• There was little of it to be seen now, only the red belching of the gun_lashing quickly out of the cloudbank, and the black figures — stooping,
  • straining, mopping, sponging — working like devils, and at devilish work. Bu_hrough the cloud that rattle and whirr rose ever louder and louder, with _eep-mouthed shouting and the stamping of thousands of feet. Then there came _road black blurr through the haze, which darkened and hardened until we coul_ee that it was a hundred men abreast, marching swiftly towards us, with hig_ar hats upon their heads and a gleam of brasswork over their brows. An_ehind that hundred came another hundred, and behind that another, and on an_n, coiling and writhing out of the cannon-smoke like a monstrous snake, unti_here seemed to be no end to the mighty column. In front ran a spray o_kirmishers, and behind them the drummers, and up they all came together at _ind of tripping step, with the officers clustering thickly at the sides an_aving their swords and cheering. There were a dozen mounted men too at thei_ront, all shouting together, and one with his hat held aloft upon hi_wordpoint. I say again, that no men upon this earth could have fought mor_anfully than the French did upon that day.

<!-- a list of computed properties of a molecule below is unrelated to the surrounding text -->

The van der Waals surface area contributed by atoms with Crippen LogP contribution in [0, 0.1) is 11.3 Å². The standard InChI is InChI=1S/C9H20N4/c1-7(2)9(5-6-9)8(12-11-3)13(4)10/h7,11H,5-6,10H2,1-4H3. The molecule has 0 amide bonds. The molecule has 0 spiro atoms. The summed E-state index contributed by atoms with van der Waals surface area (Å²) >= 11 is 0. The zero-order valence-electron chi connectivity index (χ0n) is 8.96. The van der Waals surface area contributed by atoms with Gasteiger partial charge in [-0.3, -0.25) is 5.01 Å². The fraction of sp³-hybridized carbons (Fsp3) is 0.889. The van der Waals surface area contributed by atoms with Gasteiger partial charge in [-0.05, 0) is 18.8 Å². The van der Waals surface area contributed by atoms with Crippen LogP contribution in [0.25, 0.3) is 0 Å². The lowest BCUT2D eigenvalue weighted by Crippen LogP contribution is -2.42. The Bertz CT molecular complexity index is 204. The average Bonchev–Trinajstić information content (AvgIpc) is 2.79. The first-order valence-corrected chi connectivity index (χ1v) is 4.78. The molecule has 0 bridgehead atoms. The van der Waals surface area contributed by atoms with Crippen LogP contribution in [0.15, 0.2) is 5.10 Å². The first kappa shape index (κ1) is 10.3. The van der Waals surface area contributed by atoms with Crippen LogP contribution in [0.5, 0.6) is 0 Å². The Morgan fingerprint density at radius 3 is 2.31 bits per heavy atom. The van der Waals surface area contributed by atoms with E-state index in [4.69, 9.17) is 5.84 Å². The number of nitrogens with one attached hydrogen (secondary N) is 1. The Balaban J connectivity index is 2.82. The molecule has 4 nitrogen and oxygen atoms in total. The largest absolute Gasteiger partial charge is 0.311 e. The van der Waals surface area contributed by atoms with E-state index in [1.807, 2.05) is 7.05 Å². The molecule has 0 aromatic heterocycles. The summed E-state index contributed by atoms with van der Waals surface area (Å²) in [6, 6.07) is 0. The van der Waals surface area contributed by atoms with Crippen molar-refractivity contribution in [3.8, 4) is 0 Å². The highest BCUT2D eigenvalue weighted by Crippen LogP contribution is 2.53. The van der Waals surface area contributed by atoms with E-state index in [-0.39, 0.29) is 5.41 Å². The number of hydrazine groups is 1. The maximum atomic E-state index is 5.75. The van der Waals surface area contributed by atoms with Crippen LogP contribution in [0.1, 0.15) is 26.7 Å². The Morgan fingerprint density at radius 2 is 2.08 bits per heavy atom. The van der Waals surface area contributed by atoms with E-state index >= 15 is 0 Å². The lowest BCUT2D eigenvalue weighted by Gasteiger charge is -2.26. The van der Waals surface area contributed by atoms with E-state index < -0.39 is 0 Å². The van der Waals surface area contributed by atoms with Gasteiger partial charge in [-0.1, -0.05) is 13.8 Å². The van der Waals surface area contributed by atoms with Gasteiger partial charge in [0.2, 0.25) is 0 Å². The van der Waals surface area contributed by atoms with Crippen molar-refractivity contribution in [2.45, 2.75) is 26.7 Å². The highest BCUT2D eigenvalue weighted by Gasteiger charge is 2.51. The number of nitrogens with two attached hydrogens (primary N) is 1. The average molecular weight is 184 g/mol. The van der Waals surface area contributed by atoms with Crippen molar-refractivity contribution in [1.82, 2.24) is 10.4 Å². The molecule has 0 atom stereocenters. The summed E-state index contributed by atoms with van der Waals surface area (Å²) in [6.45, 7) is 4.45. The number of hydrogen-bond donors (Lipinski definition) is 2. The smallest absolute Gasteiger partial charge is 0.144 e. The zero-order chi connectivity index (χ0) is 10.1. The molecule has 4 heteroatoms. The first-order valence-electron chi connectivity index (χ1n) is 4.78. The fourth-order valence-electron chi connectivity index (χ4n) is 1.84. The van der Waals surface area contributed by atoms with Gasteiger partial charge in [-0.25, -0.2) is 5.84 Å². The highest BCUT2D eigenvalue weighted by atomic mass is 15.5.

• It was wonderful to see them; for as they came onwards they got ahead of thei_wn guns, so that they had no longer any help from them, while they got i_ront of the two batteries which had been on either side of us all day. Ever_un had their range to a foot, and we saw long red lines scored right down th_ark column as it advanced. So near were they, and so closely did they march,
  • that every shot ploughed through ten files of them, and yet they closed up an_ame on with a swing and dash that was fine to see. Their head was turne_traight for ourselves, while the 95th overlapped them on one side and th_2nd on the other.
  • I shall always think that if we had waited so the Guard would have broken us;